It is the existence of an ideal, something that can never be fully realized or achieved (a “perfect” one-to-one translation of a novel, for instance) that keeps humanity constantly striving and motivated. Our capacity for imagination allows us to come up with these ideals toward which we strive, and perhaps this is the key to the growth and maturity of the human soul. Perhaps, by the time we do encounter extraterrestrials (if ever), we will be more intellectually and spiritually prepared.
While I myself have never translated a novel, I have studied multiple languages (French, Russian, Italian, Hebrew) and spent a semester trying to translate French Symbolist poetry. Very quickly, I ran into the most basic translation problems: how to capture the spirit of a piece in another language and how to make my translation sound nearly as lyrical as the original. This was one of the most humbling experiences of my academic career, and gave me a better sense of what it means to use language to capture others’ experiences. After all, I could never see the world exactly as, for instance, Baudelaire did because I wasn’t Baudelaire, but I could try to help 21st-century English-language readers see the complex and unsettling beauty of a seedy street in Paris or decaying roadkill (yes, Baudelaire wrote a poem about that).
In a sense, we can think of the act of translation as its own kind of three-body problem: there’s the original language, the language into which the novel will be translated, and the “ideal” translation itself. The ways in which the first two interact will determine the result of the third “body” or text. However, we must also take into account the reader’s knowledge and biases- all of the things that color a person’s approach to a work of fiction in any language. In my own case, I brought what little I knew about China under Mao to my reading of TBP. This reading, though, piqued my interest in this period, and drove me to seek out more knowledge. I can now use what I’ve gleaned from the historical record to more thoroughly appreciate the following two books in Liu’s trilogy.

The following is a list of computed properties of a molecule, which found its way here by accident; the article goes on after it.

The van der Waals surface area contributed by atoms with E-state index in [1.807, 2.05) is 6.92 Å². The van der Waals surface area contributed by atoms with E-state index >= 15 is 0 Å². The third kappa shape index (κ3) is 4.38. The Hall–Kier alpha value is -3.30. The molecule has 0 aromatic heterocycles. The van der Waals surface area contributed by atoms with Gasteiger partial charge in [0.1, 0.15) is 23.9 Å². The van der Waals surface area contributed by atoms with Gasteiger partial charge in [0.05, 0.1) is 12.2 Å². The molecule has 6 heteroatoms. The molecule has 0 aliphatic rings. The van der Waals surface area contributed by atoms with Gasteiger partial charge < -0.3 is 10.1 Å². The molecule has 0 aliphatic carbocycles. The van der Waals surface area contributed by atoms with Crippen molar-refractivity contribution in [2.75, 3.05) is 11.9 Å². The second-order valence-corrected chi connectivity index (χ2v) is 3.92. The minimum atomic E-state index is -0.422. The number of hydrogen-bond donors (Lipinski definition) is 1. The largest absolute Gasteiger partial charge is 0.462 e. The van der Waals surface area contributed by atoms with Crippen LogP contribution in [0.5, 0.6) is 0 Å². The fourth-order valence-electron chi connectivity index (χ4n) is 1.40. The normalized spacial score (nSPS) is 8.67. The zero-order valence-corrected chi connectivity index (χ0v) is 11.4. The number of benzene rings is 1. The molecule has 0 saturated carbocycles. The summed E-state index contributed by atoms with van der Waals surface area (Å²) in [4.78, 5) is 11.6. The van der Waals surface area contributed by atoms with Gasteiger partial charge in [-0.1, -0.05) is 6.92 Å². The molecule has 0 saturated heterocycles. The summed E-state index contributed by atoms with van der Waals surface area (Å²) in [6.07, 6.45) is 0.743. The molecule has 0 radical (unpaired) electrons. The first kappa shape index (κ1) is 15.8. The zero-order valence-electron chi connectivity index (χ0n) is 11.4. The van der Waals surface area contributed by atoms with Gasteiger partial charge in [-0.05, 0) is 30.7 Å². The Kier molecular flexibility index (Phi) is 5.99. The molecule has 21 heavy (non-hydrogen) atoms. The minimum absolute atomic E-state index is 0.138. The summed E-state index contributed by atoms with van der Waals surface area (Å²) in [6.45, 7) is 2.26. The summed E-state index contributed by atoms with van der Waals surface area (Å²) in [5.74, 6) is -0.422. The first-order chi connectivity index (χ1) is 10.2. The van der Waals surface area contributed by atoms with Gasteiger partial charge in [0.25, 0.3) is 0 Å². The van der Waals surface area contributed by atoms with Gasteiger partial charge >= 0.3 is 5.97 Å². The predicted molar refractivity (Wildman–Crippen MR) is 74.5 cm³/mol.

Ultimately, both translation and science fiction encourage us to at least try to understand the Other and find commonalities in our differences. Our planet and its people provide enough diversity for a lifetime of study and intellectual exchange. The translation into English of TBP helps us move one step closer to Liu’s vision of a united humanity finally ready to face the rest of the universe.
Rachel S. Cordasco earned a Ph.D in Literary Studies from the University of Wisconsin, Madison in 2010, and taught courses in American and British literature, and Composition. She has also worked at the Wisconsin Historical Society Press. A Book Riot and SF Signal contributor, Rachel recently launched a site devoted to speculative fiction in translation. You can follow her @Rcordas and on facebook at Bookishly Witty and Speculative Fiction in Translation.